Since that time, the DEC has conducted surveillance on the ground and in the air to track the beetle’s path, Wernet said. That helps guide where the state can focus its efforts to suppress the infestation.

“These beetles are so successful because they release pheromones,” Wernet said. “It’s pretty much the dinner bell that brings all the beetles in. When you cut down those trees, you disrupt those pheromones. The beetles are confused and don't know quite where to go. It really slows down the infestation.”

Creating more space between trees also eliminates competition for water, nutrients and sunlight on a crowded forest floor and allows stronger trees to develop.

“One beetle, even 100 beetles, can’t kill a tree,” Hudson said. “You have to have hundreds of thousands of beetles in order to really have an active infestation. By thinning the forest, you disrupt that pheromone communication and infestations fizzle out.”

2022 'one of the worst years'

Steigerwald said 2022 was one of the worst drought years in almost 25 years, making it even more difficult for trees to fight off the beetle.

“I was seeing trees with such a lack of resources, they weren’t able to defend themselves anymore,” he said. “It was one of the worst years for tree mortality for southern pine beetle attacks.”

The warmer winters are keeping the beetle active longer, he said.

“They are not really stopping anymore,” Steigerwald said. “They are kind of continuing year-round and just continue to take pine trees as they go.”

Turner said he doesn't think the beetle will wipe out Long Island's pine trees, but he does think it will have a lasting effect on the forests.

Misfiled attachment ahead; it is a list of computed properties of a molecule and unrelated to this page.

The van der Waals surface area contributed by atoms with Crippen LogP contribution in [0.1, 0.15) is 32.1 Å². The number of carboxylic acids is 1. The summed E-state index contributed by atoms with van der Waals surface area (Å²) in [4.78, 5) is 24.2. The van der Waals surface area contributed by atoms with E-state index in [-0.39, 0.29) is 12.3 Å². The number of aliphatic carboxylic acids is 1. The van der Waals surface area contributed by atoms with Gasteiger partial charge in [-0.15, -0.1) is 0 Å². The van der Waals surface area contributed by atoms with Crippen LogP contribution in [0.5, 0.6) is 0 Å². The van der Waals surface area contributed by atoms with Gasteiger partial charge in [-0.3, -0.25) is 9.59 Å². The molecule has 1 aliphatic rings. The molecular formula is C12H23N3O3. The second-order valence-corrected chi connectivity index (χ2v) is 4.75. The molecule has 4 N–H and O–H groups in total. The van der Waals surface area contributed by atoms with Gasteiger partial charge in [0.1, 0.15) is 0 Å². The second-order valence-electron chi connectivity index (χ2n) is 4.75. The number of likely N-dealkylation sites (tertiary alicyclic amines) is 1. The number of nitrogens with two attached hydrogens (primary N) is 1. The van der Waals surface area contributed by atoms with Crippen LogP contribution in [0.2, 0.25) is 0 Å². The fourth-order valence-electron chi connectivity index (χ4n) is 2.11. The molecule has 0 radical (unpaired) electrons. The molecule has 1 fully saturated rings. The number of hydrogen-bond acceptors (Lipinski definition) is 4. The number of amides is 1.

"I think that the species will become more and more integrated in the system through time, and its impact on pine will diminish," he said. "If that does happen, what we will see is a shift from pine barrens to a forest more dominated by oaks and perhaps other deciduous trees and less pitch pine."

Wernet said, “In the pine barrens, this is the largest threat we have. … We are never going to stop it, but we are going to try to slow it down and protect what’s left.”

Oak Beach Osprey nest … New tax breaks for struggling Port Washington development … Paralympic gold medalist Credit: Newsday

Primary: Voters take to the polls ... Nassau homebuying event ... Hampton Bays man drowns ... Paralympic gold medalist

Oak Beach Osprey nest … New tax breaks for struggling Port Washington development … Paralympic gold medalist Credit: Newsday

Primary: Voters take to the polls ... Nassau homebuying event ... Hampton Bays man drowns ... Paralympic gold medalist